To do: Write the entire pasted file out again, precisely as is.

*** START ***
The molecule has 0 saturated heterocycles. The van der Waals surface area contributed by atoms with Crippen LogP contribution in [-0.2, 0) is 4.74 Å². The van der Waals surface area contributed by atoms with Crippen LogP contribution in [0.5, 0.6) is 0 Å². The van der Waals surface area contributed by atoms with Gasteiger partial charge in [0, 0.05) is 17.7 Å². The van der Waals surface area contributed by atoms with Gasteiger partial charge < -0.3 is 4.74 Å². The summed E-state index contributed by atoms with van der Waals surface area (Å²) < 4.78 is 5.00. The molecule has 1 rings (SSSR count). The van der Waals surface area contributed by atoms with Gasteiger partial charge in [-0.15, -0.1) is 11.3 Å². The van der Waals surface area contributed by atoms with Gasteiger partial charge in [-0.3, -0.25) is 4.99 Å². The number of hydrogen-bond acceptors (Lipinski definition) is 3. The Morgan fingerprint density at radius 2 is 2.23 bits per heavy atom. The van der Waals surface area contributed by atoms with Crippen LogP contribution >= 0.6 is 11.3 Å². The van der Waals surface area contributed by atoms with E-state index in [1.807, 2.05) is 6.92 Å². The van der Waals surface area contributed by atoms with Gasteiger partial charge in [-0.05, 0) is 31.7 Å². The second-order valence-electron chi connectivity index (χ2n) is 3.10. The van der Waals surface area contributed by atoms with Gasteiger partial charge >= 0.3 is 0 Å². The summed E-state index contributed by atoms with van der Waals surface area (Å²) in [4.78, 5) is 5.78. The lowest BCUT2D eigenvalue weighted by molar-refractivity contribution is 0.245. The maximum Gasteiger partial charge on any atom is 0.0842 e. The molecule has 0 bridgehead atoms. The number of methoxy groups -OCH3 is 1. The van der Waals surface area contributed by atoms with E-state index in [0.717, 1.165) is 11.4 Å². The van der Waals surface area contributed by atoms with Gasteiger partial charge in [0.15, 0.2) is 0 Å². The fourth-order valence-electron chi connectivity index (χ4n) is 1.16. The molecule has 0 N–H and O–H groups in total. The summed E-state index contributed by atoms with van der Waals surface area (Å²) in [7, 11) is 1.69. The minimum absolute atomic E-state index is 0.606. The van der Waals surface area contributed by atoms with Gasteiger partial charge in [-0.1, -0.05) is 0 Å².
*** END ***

The molecule has 0 saturated heterocycles. The van der Waals surface area contributed by atoms with Crippen LogP contribution in [-0.2, 0) is 4.74 Å². The van der Waals surface area contributed by atoms with Crippen LogP contribution in [0.5, 0.6) is 0 Å². The van der Waals surface area contributed by atoms with Gasteiger partial charge in [0, 0.05) is 17.7 Å². The van der Waals surface area contributed by atoms with Gasteiger partial charge < -0.3 is 4.74 Å². The summed E-state index contributed by atoms with van der Waals surface area (Å²) < 4.78 is 5.00. The molecule has 1 rings (SSSR count). The van der Waals surface area contributed by atoms with Gasteiger partial charge in [-0.15, -0.1) is 11.3 Å². The van der Waals surface area contributed by atoms with Gasteiger partial charge in [-0.3, -0.25) is 4.99 Å². The number of hydrogen-bond acceptors (Lipinski definition) is 3. The Morgan fingerprint density at radius 2 is 2.23 bits per heavy atom. The van der Waals surface area contributed by atoms with Crippen LogP contribution >= 0.6 is 11.3 Å². The van der Waals surface area contributed by atoms with E-state index in [1.807, 2.05) is 6.92 Å². The van der Waals surface area contributed by atoms with Gasteiger partial charge in [-0.05, 0) is 31.7 Å². The second-order valence-electron chi connectivity index (χ2n) is 3.10. The van der Waals surface area contributed by atoms with Gasteiger partial charge >= 0.3 is 0 Å². The summed E-state index contributed by atoms with van der Waals surface area (Å²) in [4.78, 5) is 5.78. The lowest BCUT2D eigenvalue weighted by molar-refractivity contribution is 0.245. The maximum Gasteiger partial charge on any atom is 0.0842 e. The molecule has 0 bridgehead atoms. The number of methoxy groups -OCH3 is 1. The van der Waals surface area contributed by atoms with E-state index in [0.717, 1.165) is 11.4 Å². The van der Waals surface area contributed by atoms with Gasteiger partial charge in [0.15, 0.2) is 0 Å². The fourth-order valence-electron chi connectivity index (χ4n) is 1.16. The molecule has 0 N–H and O–H groups in total. The summed E-state index contributed by atoms with van der Waals surface area (Å²) in [7, 11) is 1.69. The minimum absolute atomic E-state index is 0.606. The van der Waals surface area contributed by atoms with Gasteiger partial charge in [-0.1, -0.05) is 0 Å².